I wonder if Intuit may lose some of its competitive advantage (e.g. ability to attract top talent) as Agile continues to catch on in different companies and industries? Or do you think that the Agile mindset has already propelled Intuit too far ahead of the competition?
Walmart definitely does a great job marrying its business and operating models together! Everything they do is to reduce their costs, and you definitely touched on one of the key elements – the hardnosed negotiations with their suppliers. They are definitely ruthless with both their product and non-product suppliers – so much so that they require all suppliers to have an office in Bentonville, Arkansas!
Aside from just squeezing suppliers on the prices, they also force suppliers to play a larger role in managing their supply chain costs. For example, Walmart was one of the pioneers of Vendor Managed Inventory (VMI), where suppliers are responsible for monitoring the inventory levels at Walmart’s warehouses and making sure there was enough product at all times.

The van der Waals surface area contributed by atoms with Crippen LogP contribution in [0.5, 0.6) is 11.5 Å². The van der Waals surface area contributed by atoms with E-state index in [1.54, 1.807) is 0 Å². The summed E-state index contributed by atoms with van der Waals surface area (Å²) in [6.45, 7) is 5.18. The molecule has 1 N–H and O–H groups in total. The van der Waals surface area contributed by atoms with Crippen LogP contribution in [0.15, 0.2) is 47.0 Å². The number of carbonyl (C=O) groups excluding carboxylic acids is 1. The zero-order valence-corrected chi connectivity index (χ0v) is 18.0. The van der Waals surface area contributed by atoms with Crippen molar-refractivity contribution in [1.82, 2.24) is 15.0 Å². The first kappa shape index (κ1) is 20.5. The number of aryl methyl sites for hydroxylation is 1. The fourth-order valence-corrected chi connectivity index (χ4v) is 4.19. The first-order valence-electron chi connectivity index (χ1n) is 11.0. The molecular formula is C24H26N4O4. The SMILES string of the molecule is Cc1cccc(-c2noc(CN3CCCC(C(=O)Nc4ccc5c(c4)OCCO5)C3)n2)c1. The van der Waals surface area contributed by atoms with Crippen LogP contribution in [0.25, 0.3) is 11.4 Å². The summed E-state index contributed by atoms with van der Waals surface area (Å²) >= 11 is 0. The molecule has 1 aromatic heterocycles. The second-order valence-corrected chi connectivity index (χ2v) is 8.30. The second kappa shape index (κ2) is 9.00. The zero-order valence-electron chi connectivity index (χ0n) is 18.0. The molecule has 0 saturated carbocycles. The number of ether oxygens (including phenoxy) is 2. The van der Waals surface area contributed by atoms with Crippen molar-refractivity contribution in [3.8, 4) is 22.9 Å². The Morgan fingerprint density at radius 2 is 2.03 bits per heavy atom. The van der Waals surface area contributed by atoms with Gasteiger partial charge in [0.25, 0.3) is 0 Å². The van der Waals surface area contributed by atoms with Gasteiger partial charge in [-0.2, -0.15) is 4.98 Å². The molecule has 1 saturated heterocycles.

I also find it very interesting that Walmart maintains such a vast distribution network, including managing their own fleet. They’ve managed to master this model through a mix of technology and techniques (such as cross docking), and have one of the most efficient supply chains in the world!
I wonder if they’ll be able to keep it up though – as they seem to be having some recent trouble adjusting their supply chain to the changing retail landscape, in particular, the shift towards ecommerce and creating an omnichannel experience. We’ll see if this retail / supply chain giant can get through this rough patch!
Thanks for sharing your insights on how H&M has been able to grow in an ethical way! It seems like their deep partnerships and strong convictions have been a driving force behind their success.
I appreciate H&M’s good intentions, but wonder how sustainable some of their business practices will be given their ambitious 10-15% store growth targets. Under this pressure and public scrutiny, I wonder if their supplier standards may loosen as a result of increasing (and potentially different types of) demand from these new stores.
Further, with H&M not owning any of their own plants (yet still committing to 100% of some plant production), H&M needs to have lots of trust in their suppliers to operate ethically. As the supplier base continues to increase, it may become increasingly difficult to monitor suppliers for compliance. This 100% commitment to a plants production also seems to leave H&M with substantial risk, because if demand drops off, H&M is still committed to purchasing the production / bulk shipments. I guess they must be very confident in their growth and demand forecasting ability to enter into these arrangements!